Poetry that aims at the heart seeks to do so (usually) through an affective catharsis; poetry that aims at the mind seeks to do so through a certain narrative-thematic skillfulness. If we are merely emotionally moved, or merely intellectually stimulated, it is likely that what we are reading is decidedly minor poetry. Minor poetry maintains a narrow focus on a goal that, however elaborately formulated, stays either in the heart or in the mind. Given the battles that have been waged on this blog and elsewhere, it is useful to note that, between the two camps at war in American poetry (mainstream and post-avant), there is an agreement on each side to reduce the other side to a caricature of one of these two forms. Centrists perpetually accuse post-avantists of being all head; post-avant poets perpetually accuse Centrists of being bleeding heart sentimentalists. However, these battles are often waged at the level of content. Where form is concerned, people tend to clam up, often because they lack knowledge of the formal mechanics of poetry. I want to posit a new possibility that has not, to my knowledge, heretofore been posited. What if someone were to put together post-avant, as a branch of avant-garde poetry (as it exists now), and formalism? What if someone were to kick open the door and declare the commensurability of form and intellect, of letting heart in the back door via a level of formal elegance, employing the architectural techniques of the avant-garde?
I have felt the need to justify to myself why, after all this time and several books, I keep coming back to form, feeding on it so to speak, now that I know what I know. If the arbitrary nature of signs or signifiers means that we would be foolhardy to trust in their transparency, does that negate lapidary or ornamental usages of language? I don't think so. It's not as if Saussure was the first thinker to point out the deficiencies of linguistic signs. John Locke said roughly the same thing 120 years before Saussure, and the major Romantics were all fluent in Locke. Yet the inquiries of someone like Coleridge never threw in doubt for him that the organic unity of harmonious metrical language was worth creating. Maybe, to bring it straight back to 2009, poets of my generation are deciding that experimental poets over the past fifty years have thrown out too much. Or, maybe there is no reason, I can just get tautological and say I like formal poetry because I like it and leave it at that. Tautological logic (a contradiction in terms) can be surprisingly useful, even therapeutic. Why? Because the universe is unfathomable, and poetry is part of the universe, and often few of us know why we write what we write. It's no accident that Jack Spicer thought aliens were dictating to him. At the center of each of us is a solid core of emptiness, which we act out of.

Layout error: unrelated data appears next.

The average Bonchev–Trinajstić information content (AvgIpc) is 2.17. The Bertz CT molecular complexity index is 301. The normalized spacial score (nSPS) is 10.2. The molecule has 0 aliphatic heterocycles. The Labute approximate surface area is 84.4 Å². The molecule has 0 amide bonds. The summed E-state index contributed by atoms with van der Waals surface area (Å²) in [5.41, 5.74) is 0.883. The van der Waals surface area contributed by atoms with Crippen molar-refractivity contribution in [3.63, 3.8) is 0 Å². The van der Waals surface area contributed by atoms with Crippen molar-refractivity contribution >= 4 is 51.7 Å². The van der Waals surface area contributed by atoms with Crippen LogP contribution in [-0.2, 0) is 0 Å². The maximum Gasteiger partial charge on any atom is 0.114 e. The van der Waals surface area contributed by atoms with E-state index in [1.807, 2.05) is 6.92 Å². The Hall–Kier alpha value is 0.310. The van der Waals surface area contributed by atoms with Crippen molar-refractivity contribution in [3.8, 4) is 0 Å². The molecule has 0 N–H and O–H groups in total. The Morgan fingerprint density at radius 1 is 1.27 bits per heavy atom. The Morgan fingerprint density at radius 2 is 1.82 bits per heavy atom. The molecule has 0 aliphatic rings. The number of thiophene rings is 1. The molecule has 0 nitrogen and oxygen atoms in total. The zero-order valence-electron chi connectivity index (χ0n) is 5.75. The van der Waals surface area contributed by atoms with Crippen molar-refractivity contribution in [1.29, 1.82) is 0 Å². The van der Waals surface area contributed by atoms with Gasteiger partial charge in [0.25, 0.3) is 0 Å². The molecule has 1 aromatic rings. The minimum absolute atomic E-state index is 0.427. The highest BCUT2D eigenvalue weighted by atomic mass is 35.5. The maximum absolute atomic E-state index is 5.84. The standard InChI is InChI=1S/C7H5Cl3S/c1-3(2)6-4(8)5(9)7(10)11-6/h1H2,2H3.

I mentioned Wordsworth's phrase harmonious metrical language. "Harmony" is associated with music, as is, of course, metrical language. Coleridge iterates, in his Biographia, that a man (or woman) without music in his/her soul can never be a poet. I think my addiction to metrical language or melopoeia (and it is, to an extent, an addiction, albeit a positive one) is in large measure the product of an imagination weaned on music and the metrical language of song lyrics. Metrical language, as manifested in song lyrics, is the most popular kind of poetry in the world, and has been for half a century. The nineteenth century saw the tremendous popular success of Byron and Tennyson. There is no twentieth century analogue to Byron and Tennyson, because the lack of metrical harmony in serious poetic language rendered it too difficult for mass consumption. It is no accident that the single most famous Modernist poem would probably be Eliot's Prufrock, a metrical composition. People want music that isn't merely Poundian/High Mod melopoeia; they want it to be surface-level and discernible and, sometimes, I agree with them. Using melopoeia, in its most disciplined forms, is not a mode of conservatism either; it is simply a way of constructing poetry which manifests and works on a maximum number of levels to achieve the maximum inherent memorability and potency. The more tools we may use to create poetry, the more liberal, and liberated, we are.